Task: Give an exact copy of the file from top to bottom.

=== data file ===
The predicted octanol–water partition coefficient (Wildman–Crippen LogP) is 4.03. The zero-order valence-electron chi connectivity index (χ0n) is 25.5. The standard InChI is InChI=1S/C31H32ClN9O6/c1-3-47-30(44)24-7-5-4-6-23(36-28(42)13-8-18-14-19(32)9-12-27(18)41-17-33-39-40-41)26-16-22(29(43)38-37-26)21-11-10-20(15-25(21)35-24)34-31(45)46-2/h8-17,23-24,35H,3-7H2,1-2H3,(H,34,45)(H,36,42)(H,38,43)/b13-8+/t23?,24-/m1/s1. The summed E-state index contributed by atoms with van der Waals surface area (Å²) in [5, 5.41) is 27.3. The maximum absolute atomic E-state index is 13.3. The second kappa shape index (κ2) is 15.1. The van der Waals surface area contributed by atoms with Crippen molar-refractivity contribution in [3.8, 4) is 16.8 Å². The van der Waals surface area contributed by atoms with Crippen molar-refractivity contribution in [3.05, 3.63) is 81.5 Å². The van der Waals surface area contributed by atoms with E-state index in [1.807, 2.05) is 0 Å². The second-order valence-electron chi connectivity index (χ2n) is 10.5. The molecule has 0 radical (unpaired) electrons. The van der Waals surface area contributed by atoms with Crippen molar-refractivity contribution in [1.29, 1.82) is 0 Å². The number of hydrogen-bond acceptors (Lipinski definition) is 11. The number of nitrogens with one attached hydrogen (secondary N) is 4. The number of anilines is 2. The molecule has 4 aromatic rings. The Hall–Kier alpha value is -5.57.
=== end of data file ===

The predicted octanol–water partition coefficient (Wildman–Crippen LogP) is 4.03. The zero-order valence-electron chi connectivity index (χ0n) is 25.5. The standard InChI is InChI=1S/C31H32ClN9O6/c1-3-47-30(44)24-7-5-4-6-23(36-28(42)13-8-18-14-19(32)9-12-27(18)41-17-33-39-40-41)26-16-22(29(43)38-37-26)21-11-10-20(15-25(21)35-24)34-31(45)46-2/h8-17,23-24,35H,3-7H2,1-2H3,(H,34,45)(H,36,42)(H,38,43)/b13-8+/t23?,24-/m1/s1. The summed E-state index contributed by atoms with van der Waals surface area (Å²) in [5, 5.41) is 27.3. The maximum absolute atomic E-state index is 13.3. The second kappa shape index (κ2) is 15.1. The van der Waals surface area contributed by atoms with Crippen molar-refractivity contribution in [3.8, 4) is 16.8 Å². The van der Waals surface area contributed by atoms with Crippen molar-refractivity contribution in [3.05, 3.63) is 81.5 Å². The van der Waals surface area contributed by atoms with E-state index in [1.807, 2.05) is 0 Å². The second-order valence-electron chi connectivity index (χ2n) is 10.5. The molecule has 0 radical (unpaired) electrons. The van der Waals surface area contributed by atoms with Crippen molar-refractivity contribution in [1.29, 1.82) is 0 Å². The number of hydrogen-bond acceptors (Lipinski definition) is 11. The number of nitrogens with one attached hydrogen (secondary N) is 4. The number of anilines is 2. The molecule has 4 aromatic rings. The Hall–Kier alpha value is -5.57.